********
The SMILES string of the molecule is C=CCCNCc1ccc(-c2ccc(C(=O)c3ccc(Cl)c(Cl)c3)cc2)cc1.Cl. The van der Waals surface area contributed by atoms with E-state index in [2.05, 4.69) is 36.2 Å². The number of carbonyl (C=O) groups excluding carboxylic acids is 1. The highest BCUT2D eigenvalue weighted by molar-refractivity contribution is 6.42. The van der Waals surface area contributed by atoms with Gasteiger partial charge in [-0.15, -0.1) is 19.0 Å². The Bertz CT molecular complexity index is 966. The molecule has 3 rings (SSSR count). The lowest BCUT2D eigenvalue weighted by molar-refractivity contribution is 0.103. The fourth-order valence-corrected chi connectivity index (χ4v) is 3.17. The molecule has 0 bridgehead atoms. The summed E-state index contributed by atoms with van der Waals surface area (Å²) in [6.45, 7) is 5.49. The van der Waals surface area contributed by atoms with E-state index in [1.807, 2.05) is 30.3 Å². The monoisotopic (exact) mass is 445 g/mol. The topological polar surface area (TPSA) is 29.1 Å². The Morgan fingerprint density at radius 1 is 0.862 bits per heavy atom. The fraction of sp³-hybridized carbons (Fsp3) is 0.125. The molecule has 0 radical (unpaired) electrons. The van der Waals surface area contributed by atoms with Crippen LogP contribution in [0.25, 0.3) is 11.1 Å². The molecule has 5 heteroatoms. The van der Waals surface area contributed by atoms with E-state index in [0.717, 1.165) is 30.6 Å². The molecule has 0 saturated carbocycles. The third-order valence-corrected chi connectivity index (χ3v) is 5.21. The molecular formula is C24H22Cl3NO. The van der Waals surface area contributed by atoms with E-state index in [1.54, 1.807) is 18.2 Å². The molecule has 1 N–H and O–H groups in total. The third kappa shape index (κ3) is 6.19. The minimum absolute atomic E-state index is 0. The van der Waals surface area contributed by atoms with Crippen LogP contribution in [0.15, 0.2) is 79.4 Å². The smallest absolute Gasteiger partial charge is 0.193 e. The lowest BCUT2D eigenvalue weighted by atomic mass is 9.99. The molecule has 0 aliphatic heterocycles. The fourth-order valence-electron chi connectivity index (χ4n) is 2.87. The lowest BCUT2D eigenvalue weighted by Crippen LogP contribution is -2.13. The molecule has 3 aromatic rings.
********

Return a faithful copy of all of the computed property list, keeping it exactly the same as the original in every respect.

The SMILES string of the molecule is C=CCCNCc1ccc(-c2ccc(C(=O)c3ccc(Cl)c(Cl)c3)cc2)cc1.Cl. The van der Waals surface area contributed by atoms with E-state index in [2.05, 4.69) is 36.2 Å². The number of carbonyl (C=O) groups excluding carboxylic acids is 1. The highest BCUT2D eigenvalue weighted by molar-refractivity contribution is 6.42. The van der Waals surface area contributed by atoms with Gasteiger partial charge in [-0.15, -0.1) is 19.0 Å². The Bertz CT molecular complexity index is 966. The molecule has 3 rings (SSSR count). The lowest BCUT2D eigenvalue weighted by molar-refractivity contribution is 0.103. The fourth-order valence-corrected chi connectivity index (χ4v) is 3.17. The molecule has 0 bridgehead atoms. The summed E-state index contributed by atoms with van der Waals surface area (Å²) in [6.45, 7) is 5.49. The van der Waals surface area contributed by atoms with E-state index in [1.807, 2.05) is 30.3 Å². The monoisotopic (exact) mass is 445 g/mol. The topological polar surface area (TPSA) is 29.1 Å². The Morgan fingerprint density at radius 1 is 0.862 bits per heavy atom. The fraction of sp³-hybridized carbons (Fsp3) is 0.125. The molecule has 0 radical (unpaired) electrons. The van der Waals surface area contributed by atoms with Crippen LogP contribution in [0.25, 0.3) is 11.1 Å². The molecule has 5 heteroatoms. The van der Waals surface area contributed by atoms with E-state index in [0.717, 1.165) is 30.6 Å². The molecule has 0 saturated carbocycles. The third-order valence-corrected chi connectivity index (χ3v) is 5.21. The molecular formula is C24H22Cl3NO. The van der Waals surface area contributed by atoms with E-state index in [1.54, 1.807) is 18.2 Å². The molecule has 1 N–H and O–H groups in total. The third kappa shape index (κ3) is 6.19. The minimum absolute atomic E-state index is 0. The van der Waals surface area contributed by atoms with Crippen LogP contribution in [0.15, 0.2) is 79.4 Å². The smallest absolute Gasteiger partial charge is 0.193 e. The lowest BCUT2D eigenvalue weighted by atomic mass is 9.99. The molecule has 0 aliphatic heterocycles. The fourth-order valence-electron chi connectivity index (χ4n) is 2.87. The lowest BCUT2D eigenvalue weighted by Crippen LogP contribution is -2.13. The molecule has 3 aromatic rings.